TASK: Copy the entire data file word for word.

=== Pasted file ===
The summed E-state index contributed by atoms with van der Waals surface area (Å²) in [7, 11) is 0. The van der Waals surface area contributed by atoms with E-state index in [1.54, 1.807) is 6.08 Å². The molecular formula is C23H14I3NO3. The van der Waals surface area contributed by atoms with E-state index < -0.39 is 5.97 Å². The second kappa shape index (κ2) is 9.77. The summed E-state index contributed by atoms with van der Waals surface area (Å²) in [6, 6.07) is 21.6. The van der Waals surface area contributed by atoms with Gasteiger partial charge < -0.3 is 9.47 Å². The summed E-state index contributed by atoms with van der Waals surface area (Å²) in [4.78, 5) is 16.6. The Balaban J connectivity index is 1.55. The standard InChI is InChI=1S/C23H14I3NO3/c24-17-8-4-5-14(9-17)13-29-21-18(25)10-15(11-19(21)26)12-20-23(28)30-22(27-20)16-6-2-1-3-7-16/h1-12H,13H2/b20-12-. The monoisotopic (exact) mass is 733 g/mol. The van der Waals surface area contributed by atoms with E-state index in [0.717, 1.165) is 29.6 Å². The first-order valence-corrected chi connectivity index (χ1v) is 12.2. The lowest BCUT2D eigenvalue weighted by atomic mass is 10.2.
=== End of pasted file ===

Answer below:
The summed E-state index contributed by atoms with van der Waals surface area (Å²) in [7, 11) is 0. The van der Waals surface area contributed by atoms with E-state index in [1.54, 1.807) is 6.08 Å². The molecular formula is C23H14I3NO3. The van der Waals surface area contributed by atoms with E-state index < -0.39 is 5.97 Å². The second kappa shape index (κ2) is 9.77. The summed E-state index contributed by atoms with van der Waals surface area (Å²) in [6, 6.07) is 21.6. The van der Waals surface area contributed by atoms with Gasteiger partial charge < -0.3 is 9.47 Å². The summed E-state index contributed by atoms with van der Waals surface area (Å²) in [4.78, 5) is 16.6. The Balaban J connectivity index is 1.55. The standard InChI is InChI=1S/C23H14I3NO3/c24-17-8-4-5-14(9-17)13-29-21-18(25)10-15(11-19(21)26)12-20-23(28)30-22(27-20)16-6-2-1-3-7-16/h1-12H,13H2/b20-12-. The monoisotopic (exact) mass is 733 g/mol. The van der Waals surface area contributed by atoms with E-state index in [0.717, 1.165) is 29.6 Å². The first-order valence-corrected chi connectivity index (χ1v) is 12.2. The lowest BCUT2D eigenvalue weighted by atomic mass is 10.2.